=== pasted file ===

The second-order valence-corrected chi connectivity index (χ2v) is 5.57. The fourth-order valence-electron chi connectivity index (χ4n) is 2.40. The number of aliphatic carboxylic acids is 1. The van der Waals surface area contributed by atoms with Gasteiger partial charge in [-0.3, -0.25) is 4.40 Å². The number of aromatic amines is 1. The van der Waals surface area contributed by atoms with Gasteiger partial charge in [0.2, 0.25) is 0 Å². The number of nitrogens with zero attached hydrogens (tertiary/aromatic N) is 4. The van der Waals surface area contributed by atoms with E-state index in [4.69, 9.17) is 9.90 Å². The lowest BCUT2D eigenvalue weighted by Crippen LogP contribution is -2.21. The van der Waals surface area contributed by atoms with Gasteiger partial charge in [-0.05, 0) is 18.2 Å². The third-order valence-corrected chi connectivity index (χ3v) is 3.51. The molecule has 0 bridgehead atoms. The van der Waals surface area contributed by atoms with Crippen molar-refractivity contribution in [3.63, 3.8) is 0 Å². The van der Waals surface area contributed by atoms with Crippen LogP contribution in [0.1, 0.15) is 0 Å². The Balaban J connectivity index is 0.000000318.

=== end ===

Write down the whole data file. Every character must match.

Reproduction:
The second-order valence-corrected chi connectivity index (χ2v) is 5.57. The fourth-order valence-electron chi connectivity index (χ4n) is 2.40. The number of aliphatic carboxylic acids is 1. The van der Waals surface area contributed by atoms with Gasteiger partial charge in [-0.3, -0.25) is 4.40 Å². The number of aromatic amines is 1. The van der Waals surface area contributed by atoms with Gasteiger partial charge in [0.2, 0.25) is 0 Å². The number of nitrogens with zero attached hydrogens (tertiary/aromatic N) is 4. The van der Waals surface area contributed by atoms with E-state index in [4.69, 9.17) is 9.90 Å². The lowest BCUT2D eigenvalue weighted by Crippen LogP contribution is -2.21. The van der Waals surface area contributed by atoms with Gasteiger partial charge in [-0.05, 0) is 18.2 Å². The third-order valence-corrected chi connectivity index (χ3v) is 3.51. The molecule has 0 bridgehead atoms. The van der Waals surface area contributed by atoms with Crippen molar-refractivity contribution in [3.63, 3.8) is 0 Å². The van der Waals surface area contributed by atoms with Crippen LogP contribution in [0.1, 0.15) is 0 Å². The Balaban J connectivity index is 0.000000318.